From my speculation above, there could still be consecutive events, though the only way to measure their consecutiveness would be to put them in order, as far as which happened first, second, etc. So, can there be an order of events outside of time? Your comment seems to say 'no,' but I can only speculate. Or, maybe you are just saying that it is incorrect to say that God decreed one thing in time before another, because there would be no "in time," since time did not exist before the creation of the universe. This I would most certainly agree with. Obviously, since none of us has experienced being outside of time, or existing from eternity past, we can only postulate, speculate, theorize and guess, rather than fully comprehend these things.

And, when it comes to being unlimited by space, and being outside of space, that, to me, is even more difficult to understand, because, being creatures of physical matter, we occupy space, and can only be in one place at a time. To be omnipresent is something that I cannot fully comprehend.

As always, thank you for your comments, Russ.

Jeff said...

Time is also measured by growth, aging, decay and death. So, if there were also no growth, aging, decay or death, along with no stars or planets, then, consequently (at least the way I see it), there would be no time.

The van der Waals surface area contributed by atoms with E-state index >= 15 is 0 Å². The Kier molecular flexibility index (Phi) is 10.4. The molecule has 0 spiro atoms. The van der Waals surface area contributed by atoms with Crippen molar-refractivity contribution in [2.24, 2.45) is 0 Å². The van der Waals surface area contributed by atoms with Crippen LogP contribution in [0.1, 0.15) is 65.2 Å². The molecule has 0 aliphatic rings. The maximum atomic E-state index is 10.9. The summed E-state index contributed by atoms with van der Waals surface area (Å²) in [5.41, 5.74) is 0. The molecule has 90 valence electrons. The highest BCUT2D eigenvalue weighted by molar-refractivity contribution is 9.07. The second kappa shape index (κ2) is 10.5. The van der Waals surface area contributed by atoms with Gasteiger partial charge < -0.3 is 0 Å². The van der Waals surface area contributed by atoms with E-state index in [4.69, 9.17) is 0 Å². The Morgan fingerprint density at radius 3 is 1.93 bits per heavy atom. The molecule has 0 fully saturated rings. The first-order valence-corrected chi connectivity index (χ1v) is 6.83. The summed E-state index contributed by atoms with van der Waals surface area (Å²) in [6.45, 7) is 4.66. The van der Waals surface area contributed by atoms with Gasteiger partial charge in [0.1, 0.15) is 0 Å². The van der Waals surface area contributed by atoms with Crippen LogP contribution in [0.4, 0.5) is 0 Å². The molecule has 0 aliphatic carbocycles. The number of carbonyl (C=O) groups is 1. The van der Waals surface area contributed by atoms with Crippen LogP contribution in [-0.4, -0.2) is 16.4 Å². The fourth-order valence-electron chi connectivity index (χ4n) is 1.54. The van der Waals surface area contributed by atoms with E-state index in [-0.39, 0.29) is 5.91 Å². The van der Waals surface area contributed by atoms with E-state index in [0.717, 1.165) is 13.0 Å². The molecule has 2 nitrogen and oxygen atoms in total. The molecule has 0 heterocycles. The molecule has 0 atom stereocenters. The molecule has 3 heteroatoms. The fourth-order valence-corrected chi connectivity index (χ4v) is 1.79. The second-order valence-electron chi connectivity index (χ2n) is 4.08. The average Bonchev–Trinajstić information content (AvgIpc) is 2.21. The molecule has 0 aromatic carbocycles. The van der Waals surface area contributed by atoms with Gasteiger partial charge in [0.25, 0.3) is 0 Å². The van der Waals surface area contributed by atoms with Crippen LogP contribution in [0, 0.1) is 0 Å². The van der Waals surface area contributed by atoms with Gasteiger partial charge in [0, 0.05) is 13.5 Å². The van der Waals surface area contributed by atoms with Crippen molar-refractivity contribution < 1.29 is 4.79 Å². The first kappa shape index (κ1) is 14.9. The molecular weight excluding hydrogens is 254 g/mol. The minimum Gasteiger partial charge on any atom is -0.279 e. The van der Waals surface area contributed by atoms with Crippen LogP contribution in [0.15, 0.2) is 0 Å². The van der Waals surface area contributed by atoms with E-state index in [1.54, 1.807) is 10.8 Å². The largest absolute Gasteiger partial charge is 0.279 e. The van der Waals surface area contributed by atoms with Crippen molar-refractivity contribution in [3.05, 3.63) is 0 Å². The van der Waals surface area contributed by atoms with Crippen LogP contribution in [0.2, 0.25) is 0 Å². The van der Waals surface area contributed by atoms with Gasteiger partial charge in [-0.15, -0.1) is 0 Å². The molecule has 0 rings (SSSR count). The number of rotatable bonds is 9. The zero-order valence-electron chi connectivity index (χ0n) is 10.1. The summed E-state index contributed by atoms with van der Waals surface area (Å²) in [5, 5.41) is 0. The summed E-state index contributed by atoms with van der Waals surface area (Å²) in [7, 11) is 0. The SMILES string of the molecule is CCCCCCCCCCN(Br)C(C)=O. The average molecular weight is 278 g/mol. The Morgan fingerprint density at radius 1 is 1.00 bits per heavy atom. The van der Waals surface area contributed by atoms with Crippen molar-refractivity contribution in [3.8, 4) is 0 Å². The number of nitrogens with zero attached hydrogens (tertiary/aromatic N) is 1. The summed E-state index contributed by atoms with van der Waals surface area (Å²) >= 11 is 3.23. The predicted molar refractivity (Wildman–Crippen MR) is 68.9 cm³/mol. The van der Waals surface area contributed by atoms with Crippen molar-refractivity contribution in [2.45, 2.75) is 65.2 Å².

thekingpin68 said...

Yes, as stated I do not have full understanding. As noted on my latest on thekingpin68 I reason there will be some type of time in paradise for human sake. As well I reason there will be some type of time in the Kingdom of God. Yes, consecutive events seems to imply time, if not indicate. In his eternal being God relates all things within himself and thus is relational outside of time.

My post now has four questions.

Nitewrit said...

God created time for man (Genesis 1). Time is a limitation placed upon man in our present state. God is not limited. Time to us today acts as a reference point. An earthly man builds most of his life around this reference point, thus we also limit ourselves constantly. Time can also be seen as a limited chance. If one wins the lottery they have one year to claim the prize. if they ignore the limitation, they lose the prize. We have so much time to accept a relationship with God, if our time expires we lose all relationship.

At some point God will end time as a limitation on man. For those who have that relationship, then the reference point becomes God and that is all that is needed. Time no longer exists.

For those who did not grasp the relationship with God time will also be nonexistant, but there will be no relationship to God. It is hard to image an existance with no reference point whatsoever except that of just existing.

"In Islam, Allah creates and sustains all life, spiritual and material. His will is absolute and cannot be questioned by his creation. He is the final judge, without a mediator. The best chance on Judgment Day is for those who live lives of righteousness and submission to Allah’s will---Insha Allah (God willing)."

So Islam becomes like every religion other that Christianity in which salvation depends on the human gaining perfection by effort, in which we all fail to achieve by a large margin.

Jeff said...

thekingpin68,